I don’t think power and responsibility are necessarily connected.
First I would say it is wise to avoid striving after power, and avoid holding “excessive” power, in order to avoid the corrosive effects of both. Striving for power is just another form of greed or acquisitiveness, and generally undermines well-being and personal relationships. By “excessive” power I mean having so much power or money that it leads you to the mistaken belief that you are better than others, entitled to lording it over them, are endowed with some sort of special position in society, etc. This is is the kind of power that corrupts people, makes them callous and indifferent, and essentially turns folks without exceptional innate constitutions or a powerful empathic reflex into narcissistic psychopaths. In this case, those with “too much power” actually abdicate their social and civic obligations because they can. They excise themselves from accountability, and look down on “the little people” who are held accountable. In other words, too much power creates an escape hatch for personal responsibility. This is why so many folks who grow up affluent (or members of an entitled elite in a given culture) have difficulties in this area. And we certainly can see many “powerful” people who continually evade any sort of accountability or responsibility for their entire lives.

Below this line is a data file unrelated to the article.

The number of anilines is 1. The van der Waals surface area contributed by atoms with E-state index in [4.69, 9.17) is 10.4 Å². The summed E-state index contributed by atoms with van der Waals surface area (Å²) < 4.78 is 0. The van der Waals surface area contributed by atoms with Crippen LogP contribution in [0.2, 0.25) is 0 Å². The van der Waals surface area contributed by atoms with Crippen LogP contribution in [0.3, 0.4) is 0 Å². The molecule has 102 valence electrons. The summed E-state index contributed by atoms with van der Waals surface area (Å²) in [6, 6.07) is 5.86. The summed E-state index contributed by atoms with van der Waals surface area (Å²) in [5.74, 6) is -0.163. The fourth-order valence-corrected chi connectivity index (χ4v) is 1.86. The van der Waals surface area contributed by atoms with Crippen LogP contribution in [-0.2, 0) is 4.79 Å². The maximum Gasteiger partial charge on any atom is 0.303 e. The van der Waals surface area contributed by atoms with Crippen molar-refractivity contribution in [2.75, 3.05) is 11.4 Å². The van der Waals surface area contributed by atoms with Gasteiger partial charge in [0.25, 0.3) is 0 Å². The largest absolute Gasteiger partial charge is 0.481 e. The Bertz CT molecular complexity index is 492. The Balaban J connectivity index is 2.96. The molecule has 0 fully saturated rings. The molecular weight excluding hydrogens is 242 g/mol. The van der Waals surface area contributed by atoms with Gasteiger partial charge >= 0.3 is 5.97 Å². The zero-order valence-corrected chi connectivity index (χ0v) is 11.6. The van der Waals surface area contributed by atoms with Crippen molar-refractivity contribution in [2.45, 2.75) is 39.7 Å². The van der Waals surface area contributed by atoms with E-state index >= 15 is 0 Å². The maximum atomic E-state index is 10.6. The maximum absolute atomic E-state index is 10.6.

In terms of avoiding responsibility, we can certainly choose to do that (drop out of society, become alienated from family, shirk civic obligations, reject expectations at work, avoid any sort of commitments to friends, etc.), but this will generally interfere with our own emotional or psychosocial development. Becoming more responsible (i.e. having integrity, following through, aligning actions with expressed intent, agreeing to certain societal or relationship norms, etc.) is basically what “growing up” is all about. Adults are responsible, children are not. But since our current culture (in the U.S. at at least) encourages a prolonged adolescence, many young people are essentially refusing to become adults. It’s a sort of epidemic. Entire ideologies (like Ayn Rand’s objectivism, certain flavors of right-libertarianism, individualistic materialism, etc.) are actually grounded in the adolescent attitude that people have no real responsibility to society or obligations to other people. But this of course flies in the face of the agreements and trust upon which all civil society is constructed, and how all relationships mature beyond transactional shallowness.
So we can have power and avoid responsibility, and have no power and choose to be responsible. And, when choosing to be responsible, this can be done in an attitude of service, with humility and care for others, so that gaining more responsibility does not feel like “having more power.”
I hope this was helpful.
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